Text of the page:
ECDPM Work plan 2020-2021
ECDPM’s mandate focuses on Africa-Europe relations and the interface between the African and European continents. Our mission is to make policies work for sustainable and inclusive development. To accomplish that, we forge partnerships and inform and influence European, African and international policies.
This work plan outlines each of ECDPM’s five programmes and their planned activities for 2020-2021. This is the final year of the ECDPM 2017-2021 Strategy. That strategy explains the changing global context of our work and the rationale underlying the four key impact areas to which Centre activities contribute:
• Effective international cooperation frameworks and tools for tackling global challenges
• Legitimate and accountable public institutions and engaged societies
• Peaceful societies based on the rule of law, social cohesion and human dignity
• Sustainable economic transformation with shared prosperity and decent jobs
Our strategy implementation plan explains how ECDPM organises itself to deliver on its 2017-2021 strategy. Essential building blocks are the following:
• The ECDPM way of engagement. Our core roles, our focus on implementation, our way of thinking and working politically, our ability to bridge policy domains, and our experience in Africa-Europe relations. ECDPM is respected for its wide network of partners and privileged access to key stakeholders and policymakers in the foreign and development policy communities of Europe, Africa and beyond. Our partners come from ministries, institutions, international organisations, academia, social and economic agencies, and think tanks in Africa and Europe, like the members of the European Think Tanks Group.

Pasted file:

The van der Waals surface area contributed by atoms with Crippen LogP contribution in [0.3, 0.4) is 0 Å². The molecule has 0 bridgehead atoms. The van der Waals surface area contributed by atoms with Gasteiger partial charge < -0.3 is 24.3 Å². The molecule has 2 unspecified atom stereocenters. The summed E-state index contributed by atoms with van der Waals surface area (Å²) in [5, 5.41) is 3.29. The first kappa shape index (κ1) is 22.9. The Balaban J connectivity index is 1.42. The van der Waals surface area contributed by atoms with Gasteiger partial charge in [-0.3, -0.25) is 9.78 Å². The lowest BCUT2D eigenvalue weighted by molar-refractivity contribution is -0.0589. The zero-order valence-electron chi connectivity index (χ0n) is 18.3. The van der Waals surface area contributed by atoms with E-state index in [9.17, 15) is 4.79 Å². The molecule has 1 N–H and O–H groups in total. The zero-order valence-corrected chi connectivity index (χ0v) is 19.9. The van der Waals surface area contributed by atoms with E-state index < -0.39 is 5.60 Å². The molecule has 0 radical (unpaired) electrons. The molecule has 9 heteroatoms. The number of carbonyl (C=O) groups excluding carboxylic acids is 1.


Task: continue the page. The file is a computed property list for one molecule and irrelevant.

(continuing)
• Our organisational structure. Five core programmes, alongside the Centre’s horizontal support functions. The programmes are European External Affairs; African Institutions and Reform Dynamics; Migration; Security and Resilience; and Economic and Agricultural Transformation. That last programme has three teams: (i) trade, investment and financing for sustainable development; (ii) food systems, agricultural transformation and food security; and (iii) private sector engagement.
• The ECDPM approach to strategic planning and learning, monitoring and evaluation. We apply a theory of change approach,formulating specific theories of change for each of our work streams. This allows us to plan our work and take advantage of opportunities in ways that are consistent with our strategy. Our theories of change are regularly reviewed, adapted and used as an input to our annual work plans.
The first year of the new European Commission and parliament will show us if the EU can be more “geopolitical” in today’s volatile, uncertain and complex world. It will also become clearer whether the EU can move beyond the issues that divide its member states, and appeal to younger generations that grew up with the benefits of EU membership, though without having witnessed the Union’s blood-drenched origins. In external policy, the challenge will be to develop the interest-based but value-driven agenda the EU announced some years ago.
The EU is now putting in place a number of key policies and instruments, such as the next long-term budget, the External Investment Plan and the proposed Neighbourhood, Development and International Cooperation Instrument (NDICI). ECDPM closely follows these. Other high priorities are migration, food security, conflict and resilience, and climate change. Already, the devastating effects of climate change are upon us. Scorching summers lead to overwhelming forest fires; and flash floods, droughts and lower water levels threaten millions, while undermining transport and energy. Ever scarcer resources can exacerbate existing conflicts and awaken slumbering security issues. Growing numbers of climate refugees will therefore likely continue to challenge the hospitality and solidarity mechanisms of host and transit countries, both in Africa and in Europe.
How will this affect the new partnership between Europe and Africa? Whatever the outcome of the post-Cotonou negotiations, Africa has clearly shown it wants to be part of elaborating a new relationship. In Africa, ECDPM will continue its work on the roll out of the African Union (AU) reforms and continental free trade area.